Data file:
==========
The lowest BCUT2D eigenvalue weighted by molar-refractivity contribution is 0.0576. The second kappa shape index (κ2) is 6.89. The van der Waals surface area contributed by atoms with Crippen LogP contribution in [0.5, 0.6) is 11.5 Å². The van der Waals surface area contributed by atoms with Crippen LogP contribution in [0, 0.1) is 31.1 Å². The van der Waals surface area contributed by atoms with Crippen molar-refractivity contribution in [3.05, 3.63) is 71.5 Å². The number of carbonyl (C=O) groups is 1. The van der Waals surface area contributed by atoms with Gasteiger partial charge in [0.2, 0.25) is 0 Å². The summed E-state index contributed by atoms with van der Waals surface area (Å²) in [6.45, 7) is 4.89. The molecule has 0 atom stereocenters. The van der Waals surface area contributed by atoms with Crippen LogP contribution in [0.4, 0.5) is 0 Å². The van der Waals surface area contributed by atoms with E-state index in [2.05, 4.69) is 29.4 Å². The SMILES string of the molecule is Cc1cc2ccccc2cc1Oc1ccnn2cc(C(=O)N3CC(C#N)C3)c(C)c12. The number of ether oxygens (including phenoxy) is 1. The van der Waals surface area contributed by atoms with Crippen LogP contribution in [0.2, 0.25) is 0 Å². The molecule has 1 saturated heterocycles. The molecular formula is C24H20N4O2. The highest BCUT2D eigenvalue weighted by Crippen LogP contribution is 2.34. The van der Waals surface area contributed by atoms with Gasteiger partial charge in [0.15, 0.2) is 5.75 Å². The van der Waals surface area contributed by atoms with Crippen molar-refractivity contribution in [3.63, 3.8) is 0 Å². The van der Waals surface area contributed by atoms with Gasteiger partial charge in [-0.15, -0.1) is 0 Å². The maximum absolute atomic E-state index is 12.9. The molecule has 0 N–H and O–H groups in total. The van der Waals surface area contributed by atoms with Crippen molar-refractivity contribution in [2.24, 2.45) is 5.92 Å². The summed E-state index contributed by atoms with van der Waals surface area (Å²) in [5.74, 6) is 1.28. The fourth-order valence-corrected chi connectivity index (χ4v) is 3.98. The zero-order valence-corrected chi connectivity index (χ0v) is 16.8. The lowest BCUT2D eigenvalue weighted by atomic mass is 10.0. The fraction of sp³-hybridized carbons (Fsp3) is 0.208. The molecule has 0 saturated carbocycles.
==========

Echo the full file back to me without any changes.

The lowest BCUT2D eigenvalue weighted by molar-refractivity contribution is 0.0576. The second kappa shape index (κ2) is 6.89. The van der Waals surface area contributed by atoms with Crippen LogP contribution in [0.5, 0.6) is 11.5 Å². The van der Waals surface area contributed by atoms with Crippen LogP contribution in [0, 0.1) is 31.1 Å². The van der Waals surface area contributed by atoms with Crippen molar-refractivity contribution in [3.05, 3.63) is 71.5 Å². The number of carbonyl (C=O) groups is 1. The van der Waals surface area contributed by atoms with Gasteiger partial charge in [0.2, 0.25) is 0 Å². The summed E-state index contributed by atoms with van der Waals surface area (Å²) in [6.45, 7) is 4.89. The molecule has 0 atom stereocenters. The van der Waals surface area contributed by atoms with Crippen LogP contribution in [0.4, 0.5) is 0 Å². The van der Waals surface area contributed by atoms with E-state index in [2.05, 4.69) is 29.4 Å². The SMILES string of the molecule is Cc1cc2ccccc2cc1Oc1ccnn2cc(C(=O)N3CC(C#N)C3)c(C)c12. The number of ether oxygens (including phenoxy) is 1. The van der Waals surface area contributed by atoms with Crippen LogP contribution in [0.2, 0.25) is 0 Å². The molecule has 1 saturated heterocycles. The molecular formula is C24H20N4O2. The highest BCUT2D eigenvalue weighted by Crippen LogP contribution is 2.34. The van der Waals surface area contributed by atoms with Gasteiger partial charge in [0.15, 0.2) is 5.75 Å². The van der Waals surface area contributed by atoms with Crippen molar-refractivity contribution in [3.63, 3.8) is 0 Å². The van der Waals surface area contributed by atoms with Gasteiger partial charge in [-0.15, -0.1) is 0 Å². The maximum absolute atomic E-state index is 12.9. The molecule has 0 N–H and O–H groups in total. The van der Waals surface area contributed by atoms with Crippen molar-refractivity contribution in [2.24, 2.45) is 5.92 Å². The summed E-state index contributed by atoms with van der Waals surface area (Å²) in [5.74, 6) is 1.28. The fourth-order valence-corrected chi connectivity index (χ4v) is 3.98. The zero-order valence-corrected chi connectivity index (χ0v) is 16.8. The lowest BCUT2D eigenvalue weighted by atomic mass is 10.0. The fraction of sp³-hybridized carbons (Fsp3) is 0.208. The molecule has 0 saturated carbocycles.